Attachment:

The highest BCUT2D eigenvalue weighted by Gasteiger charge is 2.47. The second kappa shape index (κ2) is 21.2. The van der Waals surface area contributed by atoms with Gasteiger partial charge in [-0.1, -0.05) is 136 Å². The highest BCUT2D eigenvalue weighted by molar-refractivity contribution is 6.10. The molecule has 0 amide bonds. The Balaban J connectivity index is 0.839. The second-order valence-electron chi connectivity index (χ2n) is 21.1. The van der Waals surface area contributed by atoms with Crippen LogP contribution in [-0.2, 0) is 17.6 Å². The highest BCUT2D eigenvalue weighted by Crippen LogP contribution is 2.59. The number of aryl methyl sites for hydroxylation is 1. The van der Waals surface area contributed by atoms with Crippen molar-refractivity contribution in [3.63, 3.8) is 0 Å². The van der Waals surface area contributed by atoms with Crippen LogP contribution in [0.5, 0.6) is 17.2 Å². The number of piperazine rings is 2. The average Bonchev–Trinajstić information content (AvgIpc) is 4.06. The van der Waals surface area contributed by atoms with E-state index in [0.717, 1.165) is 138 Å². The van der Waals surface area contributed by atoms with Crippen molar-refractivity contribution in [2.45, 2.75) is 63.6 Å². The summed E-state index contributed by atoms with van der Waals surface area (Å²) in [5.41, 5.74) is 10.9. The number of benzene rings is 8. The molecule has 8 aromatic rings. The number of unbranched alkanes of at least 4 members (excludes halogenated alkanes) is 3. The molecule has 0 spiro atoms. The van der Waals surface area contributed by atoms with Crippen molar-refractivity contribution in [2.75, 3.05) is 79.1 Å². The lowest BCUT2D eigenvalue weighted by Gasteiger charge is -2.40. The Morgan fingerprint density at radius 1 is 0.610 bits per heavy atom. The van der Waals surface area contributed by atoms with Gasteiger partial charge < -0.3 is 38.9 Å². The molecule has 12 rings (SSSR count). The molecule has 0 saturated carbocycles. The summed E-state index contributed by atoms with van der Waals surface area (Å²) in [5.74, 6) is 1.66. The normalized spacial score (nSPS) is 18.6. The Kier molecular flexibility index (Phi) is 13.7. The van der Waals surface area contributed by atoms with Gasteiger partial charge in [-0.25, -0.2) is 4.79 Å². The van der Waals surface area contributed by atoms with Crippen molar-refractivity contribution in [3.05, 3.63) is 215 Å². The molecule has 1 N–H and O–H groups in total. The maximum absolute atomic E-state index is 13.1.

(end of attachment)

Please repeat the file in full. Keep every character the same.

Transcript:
The highest BCUT2D eigenvalue weighted by Gasteiger charge is 2.47. The second kappa shape index (κ2) is 21.2. The van der Waals surface area contributed by atoms with Gasteiger partial charge in [-0.1, -0.05) is 136 Å². The highest BCUT2D eigenvalue weighted by molar-refractivity contribution is 6.10. The molecule has 0 amide bonds. The Balaban J connectivity index is 0.839. The second-order valence-electron chi connectivity index (χ2n) is 21.1. The van der Waals surface area contributed by atoms with Crippen LogP contribution in [-0.2, 0) is 17.6 Å². The highest BCUT2D eigenvalue weighted by Crippen LogP contribution is 2.59. The number of aryl methyl sites for hydroxylation is 1. The van der Waals surface area contributed by atoms with Crippen molar-refractivity contribution in [3.63, 3.8) is 0 Å². The van der Waals surface area contributed by atoms with Crippen LogP contribution in [0.5, 0.6) is 17.2 Å². The number of piperazine rings is 2. The average Bonchev–Trinajstić information content (AvgIpc) is 4.06. The van der Waals surface area contributed by atoms with E-state index in [0.717, 1.165) is 138 Å². The van der Waals surface area contributed by atoms with Crippen molar-refractivity contribution in [2.45, 2.75) is 63.6 Å². The summed E-state index contributed by atoms with van der Waals surface area (Å²) in [5.41, 5.74) is 10.9. The number of benzene rings is 8. The molecule has 8 aromatic rings. The number of unbranched alkanes of at least 4 members (excludes halogenated alkanes) is 3. The molecule has 0 spiro atoms. The van der Waals surface area contributed by atoms with Crippen molar-refractivity contribution in [2.75, 3.05) is 79.1 Å². The lowest BCUT2D eigenvalue weighted by Gasteiger charge is -2.40. The Morgan fingerprint density at radius 1 is 0.610 bits per heavy atom. The van der Waals surface area contributed by atoms with Gasteiger partial charge < -0.3 is 38.9 Å². The molecule has 12 rings (SSSR count). The molecule has 0 saturated carbocycles. The summed E-state index contributed by atoms with van der Waals surface area (Å²) in [5.74, 6) is 1.66. The normalized spacial score (nSPS) is 18.6. The Kier molecular flexibility index (Phi) is 13.7. The van der Waals surface area contributed by atoms with Gasteiger partial charge in [-0.25, -0.2) is 4.79 Å². The van der Waals surface area contributed by atoms with Crippen molar-refractivity contribution in [3.05, 3.63) is 215 Å². The molecule has 1 N–H and O–H groups in total. The maximum absolute atomic E-state index is 13.1.